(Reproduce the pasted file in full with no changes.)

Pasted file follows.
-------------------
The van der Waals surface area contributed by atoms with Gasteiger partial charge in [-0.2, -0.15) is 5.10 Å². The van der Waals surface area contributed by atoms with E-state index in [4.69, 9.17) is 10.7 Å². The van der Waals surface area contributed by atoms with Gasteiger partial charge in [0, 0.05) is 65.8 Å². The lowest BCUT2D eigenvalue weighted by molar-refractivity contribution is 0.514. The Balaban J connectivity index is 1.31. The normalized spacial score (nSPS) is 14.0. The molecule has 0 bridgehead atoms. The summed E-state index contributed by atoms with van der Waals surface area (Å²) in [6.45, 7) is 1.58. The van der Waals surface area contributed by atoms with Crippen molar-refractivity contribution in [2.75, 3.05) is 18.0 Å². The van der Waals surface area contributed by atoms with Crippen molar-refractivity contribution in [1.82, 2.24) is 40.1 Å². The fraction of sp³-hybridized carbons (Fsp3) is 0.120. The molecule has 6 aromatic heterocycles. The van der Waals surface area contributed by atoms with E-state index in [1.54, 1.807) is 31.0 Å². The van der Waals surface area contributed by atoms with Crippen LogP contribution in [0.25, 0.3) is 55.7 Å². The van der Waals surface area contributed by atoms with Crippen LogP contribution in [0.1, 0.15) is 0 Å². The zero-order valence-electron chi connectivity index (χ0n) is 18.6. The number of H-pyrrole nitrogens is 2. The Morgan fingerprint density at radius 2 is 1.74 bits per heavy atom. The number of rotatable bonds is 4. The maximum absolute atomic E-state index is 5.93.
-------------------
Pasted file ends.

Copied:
The van der Waals surface area contributed by atoms with Gasteiger partial charge in [-0.2, -0.15) is 5.10 Å². The van der Waals surface area contributed by atoms with E-state index in [4.69, 9.17) is 10.7 Å². The van der Waals surface area contributed by atoms with Gasteiger partial charge in [0, 0.05) is 65.8 Å². The lowest BCUT2D eigenvalue weighted by molar-refractivity contribution is 0.514. The Balaban J connectivity index is 1.31. The normalized spacial score (nSPS) is 14.0. The molecule has 0 bridgehead atoms. The summed E-state index contributed by atoms with van der Waals surface area (Å²) in [6.45, 7) is 1.58. The van der Waals surface area contributed by atoms with Crippen molar-refractivity contribution in [2.75, 3.05) is 18.0 Å². The van der Waals surface area contributed by atoms with Crippen molar-refractivity contribution in [1.82, 2.24) is 40.1 Å². The fraction of sp³-hybridized carbons (Fsp3) is 0.120. The molecule has 6 aromatic heterocycles. The van der Waals surface area contributed by atoms with E-state index in [1.54, 1.807) is 31.0 Å². The van der Waals surface area contributed by atoms with Crippen LogP contribution in [0.25, 0.3) is 55.7 Å². The van der Waals surface area contributed by atoms with Crippen LogP contribution in [0.1, 0.15) is 0 Å². The zero-order valence-electron chi connectivity index (χ0n) is 18.6. The number of H-pyrrole nitrogens is 2. The Morgan fingerprint density at radius 2 is 1.74 bits per heavy atom. The number of rotatable bonds is 4. The maximum absolute atomic E-state index is 5.93.